But one thing the Romans did know apart from war and victory was the law. They had a code of laws to make judgments. They took it very seriously. So crime was taken very seriously by the Romans which is why they invented this particularly nasty method of execution called crucifixion brought across from Rome – perfected to make a horrific way of dying which could last for days. They were masters of punishment. And so for them a crucifixion on Good Friday wouldn’t mean anything; it would be a normal day for them, a day in the office for a centurion because he’d seen it happen time and time again. Supervising crucifixions was part of their job; as an experienced campaigner, you didn’t get to be a centurion unless you put in the hours. You have to go through military training, you have to be in a certain amount of battles, you have to have proved yourself to get to the rank of the centurion.

The centurion is only mentioned in three verses in the gospels – Matthew, Mark and Luke. We’re going to look at how the different gospel writers think about this centurion – a foreigner, an alien who really wouldn’t understand what was going on and that makes his remarks as recorded by the gospel writers as all the more remarkable.

Mark 15.39 records the centurion in this way: ‘Surely this man was the son of God?’ Mark emphasises that the manner of Jesus’ death was impressive. Remember that this was a man who had seen crucifixions, who had seen people die. And yet there was something about Jesus’ death where he conducts himself has a lasting impact on this man, on this centurion, on this hard-bitten, cynical soldier, on this military man. When he saw and he heard how Jesus died, he proclaimed surely this was the son of God; he heard his cry. What did Jesus cry out, what did he do that impressed this man so much? Mark doesn’t actually tell us.

Mark records the death of Jesus v33 with simple details: at the sixth hour darkness came over the land until the ninth hour; Jesus cried out in a loud voice ‘Eloi, Eloi, lama sabacthani’ – ‘My God, my God, why have you forsaken me?’ When some standing near heard this, they said ‘Listen, he is calling Elijah’. One ran and filled a sponge with wine vinegar and offered it to Jesus on a stick to drink. ‘Now leave him alone and see if Elijah comes to take him down’. With a loud cry, Jesus breathed his last. The curtain of the temple was torn in two from top to bottom. (Luke records something of what Jesus cried out.) There was something in the way that Jesus held himself, conducted himself even in the midst of the most painful execution the Romans could think of impressed this man so much that he said ‘Surely this was the son of God’.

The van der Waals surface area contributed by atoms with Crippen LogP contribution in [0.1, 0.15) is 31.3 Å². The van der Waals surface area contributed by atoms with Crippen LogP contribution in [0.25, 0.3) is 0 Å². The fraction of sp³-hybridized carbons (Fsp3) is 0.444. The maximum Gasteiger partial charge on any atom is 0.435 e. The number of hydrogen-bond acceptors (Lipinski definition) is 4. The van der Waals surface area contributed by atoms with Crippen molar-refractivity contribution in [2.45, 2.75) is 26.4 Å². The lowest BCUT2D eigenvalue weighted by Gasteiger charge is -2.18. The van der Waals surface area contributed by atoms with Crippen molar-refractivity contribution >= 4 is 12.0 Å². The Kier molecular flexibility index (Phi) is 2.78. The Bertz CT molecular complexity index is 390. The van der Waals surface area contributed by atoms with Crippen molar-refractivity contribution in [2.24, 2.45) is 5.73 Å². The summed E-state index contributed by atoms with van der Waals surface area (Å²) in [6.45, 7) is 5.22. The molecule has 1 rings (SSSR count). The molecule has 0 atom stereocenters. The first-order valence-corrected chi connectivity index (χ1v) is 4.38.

There is debate – what the centurion mean by ‘Son of God’? Did he mean what the Jews meant – the Messiah? Probably not.

The Romans had their own currency, their own coins. On these coins the emperor’s head was on both sides – his name, the year of his ascension on one of the sides and many of them would have had written in Latin ‘son of god’. The Roman emperors would have been thought of somehow a semi-divine, appointed by the gods. Son of the god was how Justice would have been referred to on his coins. The emperor Tiberius who was there at the time of Jesus’ death would have followed the same way so somewhere in this centurion’s possession he would have had coins that would have said on there something like ‘son of god’ or ‘son of a god’, perhaps that was what he was referring to. Perhaps he thought Jesus was on a level with the emperors - this carpenter from Nazareth, a nobody as far as he was concerned, this trouble causer – perhaps he was on a par with the great Roman emperors.